Forecasts from Cisco’s Visual Networking Index reveal that P2P traffic is predicted to grow to more than 7 Petabytes per month by 2014. This is more than double the amount of data P2P traffic generated in 2009. The majority of the bandwidth consumption will be generated by BitTorrent, which is the dominant file-sharing protocol today.
Data consumption patterns on the Internet have changed rapidly over the last years. Just five years ago some studies estimated that up to three quarters of all the bandwidth on the Internet was consumed by P2P traffic. At the end of last year this bandwidth share was down to 39% according to Cisco, and by 2014 it is expected to go down even further to 17%.
This doesn’t mean that there is a decline in interest for P2P or BitTorrent though, as the absolute traffic numbers are expected to rise year after year doubling to 7 Petabytes per month in the next four years. However, as the rest of the total Internet traffic grows even stronger because of Youtube and other streaming sites, P2P traffic as a percentage of all Internet traffic will decline.
By the end of this year, P2P traffic will not be the largest Internet traffic type for the first time since 2000. Internet video traffic is expected to take over this honorary title for now, but this may very well change in the future as P2P video streaming will be widely adopted.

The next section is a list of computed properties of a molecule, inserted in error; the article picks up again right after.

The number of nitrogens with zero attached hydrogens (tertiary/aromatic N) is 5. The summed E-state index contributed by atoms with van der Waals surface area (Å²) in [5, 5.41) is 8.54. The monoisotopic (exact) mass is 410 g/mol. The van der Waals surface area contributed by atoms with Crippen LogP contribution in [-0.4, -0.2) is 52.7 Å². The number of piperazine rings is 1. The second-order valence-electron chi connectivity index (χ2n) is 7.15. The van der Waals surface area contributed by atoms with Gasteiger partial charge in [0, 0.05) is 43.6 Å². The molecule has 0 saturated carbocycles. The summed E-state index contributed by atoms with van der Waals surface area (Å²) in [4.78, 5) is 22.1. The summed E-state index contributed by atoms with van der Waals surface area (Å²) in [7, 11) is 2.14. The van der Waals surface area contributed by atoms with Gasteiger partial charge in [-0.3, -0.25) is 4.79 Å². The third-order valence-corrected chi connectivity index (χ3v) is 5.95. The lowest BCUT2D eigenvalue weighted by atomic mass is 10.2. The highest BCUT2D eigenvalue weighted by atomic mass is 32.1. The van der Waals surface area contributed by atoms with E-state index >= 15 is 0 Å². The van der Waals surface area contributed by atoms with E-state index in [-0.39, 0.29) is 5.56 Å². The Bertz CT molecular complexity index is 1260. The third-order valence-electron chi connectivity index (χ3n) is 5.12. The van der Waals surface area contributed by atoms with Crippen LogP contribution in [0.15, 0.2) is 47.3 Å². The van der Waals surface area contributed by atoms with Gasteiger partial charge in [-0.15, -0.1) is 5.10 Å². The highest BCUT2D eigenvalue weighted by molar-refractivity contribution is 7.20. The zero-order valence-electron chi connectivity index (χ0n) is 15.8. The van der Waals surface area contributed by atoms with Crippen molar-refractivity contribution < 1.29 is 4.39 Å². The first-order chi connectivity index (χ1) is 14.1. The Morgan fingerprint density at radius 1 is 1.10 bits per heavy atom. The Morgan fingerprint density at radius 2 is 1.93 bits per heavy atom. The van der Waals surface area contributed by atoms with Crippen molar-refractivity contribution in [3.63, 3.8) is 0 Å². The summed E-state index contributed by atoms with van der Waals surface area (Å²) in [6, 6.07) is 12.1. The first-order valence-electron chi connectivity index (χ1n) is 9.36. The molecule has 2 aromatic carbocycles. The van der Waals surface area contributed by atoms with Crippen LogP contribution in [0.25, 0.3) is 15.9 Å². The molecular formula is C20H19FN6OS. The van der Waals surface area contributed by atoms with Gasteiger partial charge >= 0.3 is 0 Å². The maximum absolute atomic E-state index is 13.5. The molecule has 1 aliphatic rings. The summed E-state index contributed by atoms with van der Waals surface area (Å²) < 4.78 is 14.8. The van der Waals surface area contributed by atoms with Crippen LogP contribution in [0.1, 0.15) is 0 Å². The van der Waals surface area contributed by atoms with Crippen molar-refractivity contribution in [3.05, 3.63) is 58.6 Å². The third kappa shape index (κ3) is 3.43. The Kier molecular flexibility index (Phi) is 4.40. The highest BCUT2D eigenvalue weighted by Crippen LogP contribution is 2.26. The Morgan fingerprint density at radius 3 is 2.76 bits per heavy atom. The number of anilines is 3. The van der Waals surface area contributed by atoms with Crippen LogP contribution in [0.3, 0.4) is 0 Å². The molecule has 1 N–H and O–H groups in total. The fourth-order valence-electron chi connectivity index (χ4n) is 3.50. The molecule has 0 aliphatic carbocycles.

Aside from traditional P2P traffic including BitTorrent, eDonkey and Gnutella, file-hosting services such as Rapidshare and MegaUpload will continue to gain popularity in the coming years. These other types of file-sharing services will grow explosively according to Cisco, increasing nearly eightfold to 4 Petabytes per month in 2014.
Together all types of file-sharing traffic will nearly triple by 2014, still accounting for 27% of all Internet traffic. Internet video is predicted to account for 46% of all traffic in the same year.
Internet traffic market shares
The growth in file-sharing traffic will be most pronounced in Central Eastern Europe with an annual growth rate of 35%. North America sits in the middle with a growth rate of 21%. Western Europe stays behind with a meager 15% a year, but this still means that file-sharing traffic will also double there in 2014 compared to 2009.
The Asia-Pacific region will remain the center of file-sharing as it continues to account for nearly half of all file-sharing traffic on the Internet. Cisco’s Visual Networking Index makes no prediction about BitTorrent’s market share among P2P application but as the current trend continues it is expected to dwarf the competition.